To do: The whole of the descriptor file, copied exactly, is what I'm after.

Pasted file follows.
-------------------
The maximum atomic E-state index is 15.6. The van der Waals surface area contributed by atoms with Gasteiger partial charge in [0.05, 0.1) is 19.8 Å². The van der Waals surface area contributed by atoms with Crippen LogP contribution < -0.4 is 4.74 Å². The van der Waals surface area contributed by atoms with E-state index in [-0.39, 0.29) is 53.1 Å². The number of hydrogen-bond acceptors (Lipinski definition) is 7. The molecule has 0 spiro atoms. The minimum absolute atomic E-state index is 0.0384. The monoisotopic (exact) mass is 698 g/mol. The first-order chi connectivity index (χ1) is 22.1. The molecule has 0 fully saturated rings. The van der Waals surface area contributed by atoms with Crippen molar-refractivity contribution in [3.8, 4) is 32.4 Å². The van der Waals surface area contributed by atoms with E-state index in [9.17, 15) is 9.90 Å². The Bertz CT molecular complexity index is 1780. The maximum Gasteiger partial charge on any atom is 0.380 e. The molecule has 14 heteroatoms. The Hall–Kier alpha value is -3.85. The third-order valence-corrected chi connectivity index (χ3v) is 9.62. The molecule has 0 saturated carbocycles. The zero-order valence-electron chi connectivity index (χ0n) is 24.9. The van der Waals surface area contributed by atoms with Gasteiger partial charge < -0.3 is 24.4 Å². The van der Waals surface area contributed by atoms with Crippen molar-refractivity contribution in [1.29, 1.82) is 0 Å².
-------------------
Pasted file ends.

The maximum atomic E-state index is 15.6. The van der Waals surface area contributed by atoms with Gasteiger partial charge in [0.05, 0.1) is 19.8 Å². The van der Waals surface area contributed by atoms with Crippen LogP contribution < -0.4 is 4.74 Å². The van der Waals surface area contributed by atoms with E-state index in [-0.39, 0.29) is 53.1 Å². The number of hydrogen-bond acceptors (Lipinski definition) is 7. The molecule has 0 spiro atoms. The minimum absolute atomic E-state index is 0.0384. The monoisotopic (exact) mass is 698 g/mol. The first-order chi connectivity index (χ1) is 22.1. The molecule has 0 fully saturated rings. The van der Waals surface area contributed by atoms with Crippen molar-refractivity contribution in [3.8, 4) is 32.4 Å². The van der Waals surface area contributed by atoms with E-state index in [9.17, 15) is 9.90 Å². The Bertz CT molecular complexity index is 1780. The maximum Gasteiger partial charge on any atom is 0.380 e. The molecule has 14 heteroatoms. The Hall–Kier alpha value is -3.85. The third-order valence-corrected chi connectivity index (χ3v) is 9.62. The molecule has 0 saturated carbocycles. The zero-order valence-electron chi connectivity index (χ0n) is 24.9. The van der Waals surface area contributed by atoms with Gasteiger partial charge < -0.3 is 24.4 Å². The van der Waals surface area contributed by atoms with Crippen molar-refractivity contribution in [1.29, 1.82) is 0 Å².